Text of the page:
It might not be as entertaining to Americans as violent programming on TV and the movies, but the newly reloaded issue of gun control is good political theater.
In the past two weeks, the U.S. Senate twisted itself through amazing contortions as Littleton-inspired politicians of both parties played to their galleries in an attempt to be seen "doing something" about youth participation in the nation's violent streak. At one point or another, there were no less than 75 amendments introduced by the 100 members of the Senate on one gun-control bill.
When the smoke cleared, the Senate narrowly conveyed to the House a baby-step measure requiring background checks at gun shows -- breathlessly enacted with a vice-presidential tie-breaking vote -- that reversed an earlier GOP effort to do absolutely nothing on the subject. In the end, a good political time was had by all.
The Democrats could congratulate themselves openly for a gun-control bill that doesn't control guns. The Republicans could congratulate themselves privately for having fought a battle for their NRA benefactors without winning a war that would have all but certainly caused them to get shot full of holes in the next election.
To underscore the last point, the "final" vote on the gun-show measure was 73-25, with senators like Missouri's John Ashcroft and Kit Bond officially voting in favor of the bill they tried so hard to kill. Both senators had first helped kill a Democratic amendment on May 12 to apply the Brady Bill (three-to-five-day waiting periods) to gun shows, and two days later were part of a "successful" GOP measure to enact a meaningless 24-hour-or-less check.
After a public firestorm sent the Republicans scurrying like unarmed patriots facing Soviet tanks on Pennsylvania Avenue, Ashcroft and Bond last Friday cast one more pro-NRA vote, the one that fell just short of killing a three-day waiting period for gun-show purchases.
But they can hardly be faulted for disloyalty: The two senators were among the 31 members (all Republicans) who received more than $10,000 pro-gun campaign dollars in their last election cycle, according to Federal Election Commission figures compiled by the Center for Responsive Politics.
All 31 joined in the initial effort to kill the Brady Bill standard for gun shows.
Now the drama, such as it is, shifts to the House, where politicians like Rep. Jim Talent (R-2nd District) will be given their own opportunity to do the Littleton shuffle. Talent will be playing a rather difficult dual role: Sparky GOP congressional loyalist on the one hand, trembling GOP candidate for Missouri governor on the other.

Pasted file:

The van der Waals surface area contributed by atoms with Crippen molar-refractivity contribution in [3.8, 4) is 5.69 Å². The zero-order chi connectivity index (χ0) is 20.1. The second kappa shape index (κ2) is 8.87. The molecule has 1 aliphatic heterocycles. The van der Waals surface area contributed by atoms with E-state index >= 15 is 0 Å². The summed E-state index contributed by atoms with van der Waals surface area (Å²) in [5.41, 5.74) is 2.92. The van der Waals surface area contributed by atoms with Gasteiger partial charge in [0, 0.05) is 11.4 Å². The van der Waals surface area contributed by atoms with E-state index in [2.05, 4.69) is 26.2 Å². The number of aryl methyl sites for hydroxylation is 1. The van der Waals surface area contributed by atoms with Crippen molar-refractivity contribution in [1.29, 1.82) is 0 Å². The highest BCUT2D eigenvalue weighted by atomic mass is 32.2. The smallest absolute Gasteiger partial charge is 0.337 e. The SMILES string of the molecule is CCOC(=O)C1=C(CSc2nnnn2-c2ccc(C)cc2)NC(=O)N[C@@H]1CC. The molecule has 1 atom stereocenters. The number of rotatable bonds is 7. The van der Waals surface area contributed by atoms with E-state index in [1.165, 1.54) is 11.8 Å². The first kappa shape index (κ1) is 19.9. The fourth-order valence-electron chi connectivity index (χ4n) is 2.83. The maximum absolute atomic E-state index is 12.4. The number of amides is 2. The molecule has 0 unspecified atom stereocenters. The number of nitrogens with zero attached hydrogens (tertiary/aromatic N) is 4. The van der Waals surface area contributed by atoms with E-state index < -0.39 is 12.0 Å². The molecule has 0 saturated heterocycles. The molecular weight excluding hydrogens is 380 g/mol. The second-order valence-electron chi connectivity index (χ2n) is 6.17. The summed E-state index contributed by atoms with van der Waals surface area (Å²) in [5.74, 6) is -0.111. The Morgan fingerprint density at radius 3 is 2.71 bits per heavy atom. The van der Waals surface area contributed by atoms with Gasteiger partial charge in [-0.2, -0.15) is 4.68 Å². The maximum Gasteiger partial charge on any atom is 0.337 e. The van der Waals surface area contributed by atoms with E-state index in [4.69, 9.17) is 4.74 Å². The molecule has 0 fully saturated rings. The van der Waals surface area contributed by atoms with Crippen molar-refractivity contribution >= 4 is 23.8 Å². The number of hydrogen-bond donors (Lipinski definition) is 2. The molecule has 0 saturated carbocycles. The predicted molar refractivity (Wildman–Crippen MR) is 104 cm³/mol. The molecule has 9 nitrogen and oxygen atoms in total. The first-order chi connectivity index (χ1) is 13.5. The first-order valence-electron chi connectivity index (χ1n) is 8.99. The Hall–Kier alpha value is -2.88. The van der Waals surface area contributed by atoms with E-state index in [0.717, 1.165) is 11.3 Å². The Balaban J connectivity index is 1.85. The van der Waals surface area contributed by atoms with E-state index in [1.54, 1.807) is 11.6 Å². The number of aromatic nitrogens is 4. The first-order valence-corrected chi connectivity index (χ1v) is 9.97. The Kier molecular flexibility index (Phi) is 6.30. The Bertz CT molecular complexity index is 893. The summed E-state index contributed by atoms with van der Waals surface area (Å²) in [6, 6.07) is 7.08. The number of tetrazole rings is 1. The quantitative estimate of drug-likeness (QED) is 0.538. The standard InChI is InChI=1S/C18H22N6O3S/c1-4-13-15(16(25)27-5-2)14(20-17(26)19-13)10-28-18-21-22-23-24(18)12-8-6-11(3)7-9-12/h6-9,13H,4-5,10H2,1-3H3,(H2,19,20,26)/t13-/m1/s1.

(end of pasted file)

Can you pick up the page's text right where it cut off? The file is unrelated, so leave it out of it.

You may recall Talent's last close encounter with gun control. First, he was an enthusiastic backer of Proposition B's concealed guns. Then, when the measure was defeated (in no small part thanks to his own St. Louis County constituents), Talent decided that, if elected governor, he would indeed veto the measure he had just backed enthusiastically.
We can only hope that his upcoming performance on the gun-show issue is just as compelling. First he should oppose any restrictions on gun shows as the Commie intrusions they are. Then he should get in his fair share of bipartisan preening and posturing, hammering out some sort of compromise with the greatest of statesmanship, and then he should return home and announce that as governor he would veto anything resembling the measure just passed by Congress.
To drive the point home, Talent might do well to demand an end to all gun shows in Frontenac and then proceed to a rally at a gun shop outstate, where he "might buy me one of them .22s just in case I gotta campaign in the city of St. Louis, if you know what I mean."
This gun-control thing is not an easy business for politicians. Proposition B either created or exposed a chasm between outstate residents and those in the state's metropolitan areas, which will likely color the 2000 elections.
Talent is a staunch conservative from the part of the state that said no to concealed guns. His likely opponent, Treasurer Bob Holden, is a moderate Democrat, favoring gun control, from the part of the state that overwhelmingly said yes to packing heat.
At the moment, there's a bit of a standoff, and it is far too early to predict how the volatile gun issue will play out 18 months from now. But thanks in part to Proposition B, and now to the Littleton tragedy (and other incidents of school violence), guns seem poised to eclipse abortion as Missouri's ultimate hot-button issue.
The NRA is certainly up to its holsters in alligators -- from a public weary of its extremist arguments and from the prospect of facing lawsuits like the ones that forced tobacco to buck up -- but it still is a formidable political force, especially in conservative country like Missouri. It is not to be underestimated.
Neither, however, is this: Americans are beginning to realize that the "strategy" of having more than 200 million firearms out there isn't doing a great deal to inhibit gun violence. Nor is the culture becoming safer through the proliferation of assault weaponry, handguns and all sorts of other weaponry unrelated to hunting or legitimate self-defense.
This could be a time to begin reducing the nation's private arsenals -- a total handgun ban, hinted at last week by Democratic presidential hopeful Bill Bradley, would be a good place to start -- and not merely in response to Littleton or other tragedies. We just don't need all these guns.
Yet for all the momentum that seems to be out there, consider this: Even in the wake of Littleton, with public outrage quite palpable, the Senate was barely able to pass the most minimal new restrictions on gun-show activity. The newscasts and headlines are creating an impression of a wave of control. The cameras are rolling.
But, for now at least, the politicians are merely posing.